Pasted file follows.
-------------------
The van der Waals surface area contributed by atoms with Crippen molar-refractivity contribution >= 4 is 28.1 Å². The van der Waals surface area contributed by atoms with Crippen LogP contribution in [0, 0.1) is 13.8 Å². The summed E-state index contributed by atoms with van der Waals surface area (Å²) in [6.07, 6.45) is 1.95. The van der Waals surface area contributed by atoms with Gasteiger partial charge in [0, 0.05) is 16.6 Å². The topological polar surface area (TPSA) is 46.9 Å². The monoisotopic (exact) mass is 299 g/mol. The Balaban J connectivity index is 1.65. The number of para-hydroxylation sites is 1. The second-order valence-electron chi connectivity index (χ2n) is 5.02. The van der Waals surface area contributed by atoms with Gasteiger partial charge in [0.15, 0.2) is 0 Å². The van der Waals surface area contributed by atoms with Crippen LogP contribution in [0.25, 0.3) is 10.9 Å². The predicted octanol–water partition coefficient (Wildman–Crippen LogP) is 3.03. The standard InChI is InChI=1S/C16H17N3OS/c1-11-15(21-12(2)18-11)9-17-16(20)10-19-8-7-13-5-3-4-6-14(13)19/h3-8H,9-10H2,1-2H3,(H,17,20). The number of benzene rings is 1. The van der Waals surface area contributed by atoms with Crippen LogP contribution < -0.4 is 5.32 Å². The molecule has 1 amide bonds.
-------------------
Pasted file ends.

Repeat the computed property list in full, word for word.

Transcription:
The van der Waals surface area contributed by atoms with Crippen molar-refractivity contribution >= 4 is 28.1 Å². The van der Waals surface area contributed by atoms with Crippen LogP contribution in [0, 0.1) is 13.8 Å². The summed E-state index contributed by atoms with van der Waals surface area (Å²) in [6.07, 6.45) is 1.95. The van der Waals surface area contributed by atoms with Gasteiger partial charge in [0, 0.05) is 16.6 Å². The topological polar surface area (TPSA) is 46.9 Å². The monoisotopic (exact) mass is 299 g/mol. The Balaban J connectivity index is 1.65. The number of para-hydroxylation sites is 1. The second-order valence-electron chi connectivity index (χ2n) is 5.02. The van der Waals surface area contributed by atoms with Gasteiger partial charge in [0.15, 0.2) is 0 Å². The van der Waals surface area contributed by atoms with Crippen LogP contribution in [0.25, 0.3) is 10.9 Å². The predicted octanol–water partition coefficient (Wildman–Crippen LogP) is 3.03. The standard InChI is InChI=1S/C16H17N3OS/c1-11-15(21-12(2)18-11)9-17-16(20)10-19-8-7-13-5-3-4-6-14(13)19/h3-8H,9-10H2,1-2H3,(H,17,20). The number of benzene rings is 1. The van der Waals surface area contributed by atoms with Crippen LogP contribution < -0.4 is 5.32 Å². The molecule has 1 amide bonds.